The effect of basic income on crime

[ crime-and-conflict  synthetic-control  ]

This paper examines the impact of Alaska’s Permanent Fund dividend on crime. The dividend has been payable annually to state residents since 1982 and is the world’s longest-running example of a basic income. Initially universal, from 1989 onwards eligibility was withdrawn from an increasing proportion of those in prison. A Bayesian structural time series estimator is used to simulate Alaskan crime rates in the counterfactual no-dividend case. A comparison with actual rates provides an estimate of the dividend’s impact. This does not provide strong evidence of an effect. However, incorporating information on dividend amounts suggests the size of payments is important, with larger amounts reducing crime. There is no evidence that this effect is reinforced by the 1989 change to eligibility. The results demonstrate the potential for a basic income to encourage positive outcomes and lend support to payment being universal rather than conditional.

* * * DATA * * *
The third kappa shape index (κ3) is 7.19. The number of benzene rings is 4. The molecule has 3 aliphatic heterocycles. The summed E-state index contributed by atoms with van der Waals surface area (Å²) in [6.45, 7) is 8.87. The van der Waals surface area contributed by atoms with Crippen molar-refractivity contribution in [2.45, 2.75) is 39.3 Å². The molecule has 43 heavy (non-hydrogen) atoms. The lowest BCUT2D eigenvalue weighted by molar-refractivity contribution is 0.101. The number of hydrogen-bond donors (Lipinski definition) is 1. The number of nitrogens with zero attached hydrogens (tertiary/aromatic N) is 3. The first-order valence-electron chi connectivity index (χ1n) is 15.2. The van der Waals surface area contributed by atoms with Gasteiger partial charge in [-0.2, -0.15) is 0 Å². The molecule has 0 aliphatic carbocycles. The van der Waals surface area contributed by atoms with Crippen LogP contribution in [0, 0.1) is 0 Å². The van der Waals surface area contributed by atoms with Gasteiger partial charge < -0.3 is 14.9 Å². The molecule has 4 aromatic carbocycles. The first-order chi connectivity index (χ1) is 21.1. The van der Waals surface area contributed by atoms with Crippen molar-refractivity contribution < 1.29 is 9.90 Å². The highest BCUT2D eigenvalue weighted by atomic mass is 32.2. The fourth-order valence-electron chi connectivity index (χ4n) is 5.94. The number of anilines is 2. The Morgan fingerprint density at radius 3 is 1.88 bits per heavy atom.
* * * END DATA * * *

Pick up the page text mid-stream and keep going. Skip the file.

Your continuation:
Dorsett, R. (2020) Basic Income as a Policy Lever – Can UBI Reduce Crime?, Pro-Market (Stigler Center at the University of Chicago Booth School of Business) blog

Dorsett, R. (2021) A Bayesian structural time series analysis of the effect of basic income on crime: evidence from the Alaska Permanent Fund Journal of the Royal Statistical Society, Series A 184(1): 179-200